Let's Make Robots!

HOG Drive System aka Hemispherical Omnidirectional Gimballed Drive System

Moves a vehicle forward, back, left, and right; teaches about gimbals
HOG Drive System1.04 MB

All my projects & progress are available at marginallyclever.com.


They were first researched in 1938. Curtis Boirum built one that got on Hackaday. Now I bring you the plans for a model that you can print and build yourself. Use one to make an awesome RC car. Use two to make an RC car that can move in any direction. This system has about 15 degrees of movement on either axis.


Long way: Get the designs from thingiverse and 3D print a copy. Drill out the missing holes Add - two hobby servos - one Tamiya 70171 kit (cut to size) - a pair of single-arm servo horns (or amputate a double arm) - 3 10mm M3s - a pair of zip ties - a 5v0.2a DC motor

Short way: Get the parts in a kit from marginallyclever.com. Assemble as in the pictures.

Expect to file a bit because it's a very tight fit. I haven't found a good way to attach the hemisphere, please comment with your thoughts.

Final thoughts

You'll need two free-spinning wheels to make a triangular base and allow the HOG drive to move about.

I'm using one to make a line-following robot. The body of the vehicle will be made from folded cardboard with a pair of free-spinning wheels on the back. I'm using QRD1114 IR sensors for the line detection and an Arduino to be the controller.

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Janitors have been "steering" large floor buffers using this method for years. Its amazing how effortlessly one can control a very large, heavy, powerful machine simply by changing the angle of attack and thus, which "edge" is grabbing the floor. 

I never thought of using this method for robot control, but I have to tell you I love it and for the best reason --Fewest moving parts. In my mind, there is no better way to determine the quality of an idea or project other than by simply counting the number of moving parts.

Incredible, dude. I know what is on my list of "next things I want to build". I think I need to get to the supermarket so I can get some of those rubber super-balls from the gumball machines. 

Awesome. Just awesome.

I'm going to try and print a sphere with a hole already in the right spot for the shaft. I doubt I can get a set screw in there.  Anyways, once I print it I thought I'd use dip & grip to put a rubbery coating on it for traction.  Please let me know if the super balls work.

I gotta tell you, this system has really bitten me. I have been rolling the idea in my head for most of the afternoon. So far, this is what I got:

  • Dia of ball and thus, gear ratio
  • Superballs from gumball machines
  • Spray-on bedliner from a rattle can
  • Those red rubber kick balls (pnuematic problem)
  • Racket balls --again, not solid
  • That red stuff that comes in the tall can that you dip the handles of pliers in
  • Is there a max size for the ball?
  • If really low gearing is introduced, could 3' dia balls (yard size) be used?
  • Advantages/ disadvantages of total number of units --Basically, is anything better than a triangle?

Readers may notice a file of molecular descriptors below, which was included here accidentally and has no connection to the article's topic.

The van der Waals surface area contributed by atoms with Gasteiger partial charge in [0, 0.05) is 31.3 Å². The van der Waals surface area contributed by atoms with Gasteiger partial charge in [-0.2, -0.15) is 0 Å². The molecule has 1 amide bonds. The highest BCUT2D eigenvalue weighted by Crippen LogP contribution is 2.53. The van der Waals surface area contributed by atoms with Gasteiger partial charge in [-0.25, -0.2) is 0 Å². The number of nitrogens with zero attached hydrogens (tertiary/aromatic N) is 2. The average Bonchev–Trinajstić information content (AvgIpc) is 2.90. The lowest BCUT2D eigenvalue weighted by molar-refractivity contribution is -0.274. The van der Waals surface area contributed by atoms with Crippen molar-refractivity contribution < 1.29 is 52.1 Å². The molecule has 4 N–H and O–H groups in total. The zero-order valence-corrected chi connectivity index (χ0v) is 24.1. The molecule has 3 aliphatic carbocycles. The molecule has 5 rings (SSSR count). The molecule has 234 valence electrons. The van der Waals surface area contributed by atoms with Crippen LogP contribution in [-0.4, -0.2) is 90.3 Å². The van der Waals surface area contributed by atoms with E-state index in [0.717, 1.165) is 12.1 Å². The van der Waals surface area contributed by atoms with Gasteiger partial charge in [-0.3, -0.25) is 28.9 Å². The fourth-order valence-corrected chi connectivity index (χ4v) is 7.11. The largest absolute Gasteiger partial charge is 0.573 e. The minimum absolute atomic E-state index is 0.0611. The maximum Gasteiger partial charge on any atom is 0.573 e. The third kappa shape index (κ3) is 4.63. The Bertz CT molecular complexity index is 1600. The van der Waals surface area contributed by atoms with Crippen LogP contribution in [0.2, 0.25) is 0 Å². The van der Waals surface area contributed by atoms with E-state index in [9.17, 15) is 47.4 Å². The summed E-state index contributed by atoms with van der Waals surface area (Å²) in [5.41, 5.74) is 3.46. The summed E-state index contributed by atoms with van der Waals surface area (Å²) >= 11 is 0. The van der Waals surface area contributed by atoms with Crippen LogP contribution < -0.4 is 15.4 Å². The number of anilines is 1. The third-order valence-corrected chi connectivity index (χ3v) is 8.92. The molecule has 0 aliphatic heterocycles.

This is my personal list to start playing with. I will keep you in the loop if I hit anything new and/or exciting.


Umm, wow. Ok, somehow we went from, "this is a great project" to "stealing proprietary stuff" and selling kits. Let's nip this guy in the bud...

I have no connection to 6677, and he is not speaking for me or my business. I think he was just making a friendly suggestion. I have no intention of scooping, stealing, borrowing etc. I have no intention of developing this into a comercial project. And I sure as hell would not make the smallest of moves in that direction without asking permission first. 

I get sad when it is suggested that I would even consider such a thing. 

Of course, I am open to partnerships and I am always looking for new stuff. In this instance, however, I don't know how we jumped from "Hey I am going to play with this" to "business relationships and selling kits". Everyone just take a breath and slow down a bit here...

Alright, done with that. Christ.


The racket balls are working great. I have one cut in 1/2 with a semi-half-round aluminum hub stuck inside. I drilled for the axle of a little geared motor and added a set screw. The motor itself is geared quite low (<100 RPM), but with the diameter of the ball, the speed is not bad.  --I.e. robot speed, not quite your gym floor speed. The grip is amazing. Note, all tests were done by simply holding the motor/ball assembly by hand and running it along the desk.

I have decided to print the frist set of gimbal brackets instead of doing metal or plexi. Even with my dislike of sketchup, I think I can draw them up faster than I could machine them. I am doing a single unit to start and moving on to a triangle with one guy in each corner. --I am wondering if I am going to have to do some kind of counter-rotation using 3 balls and no fixed wheels of any kind.


This really helped me! I am going to atempt to use this in the butt of my robot I am building to save me linkages, power, and two extra servos i don't need! Im using this design (loosely) as a ball joint. I think. But It's really neat tho!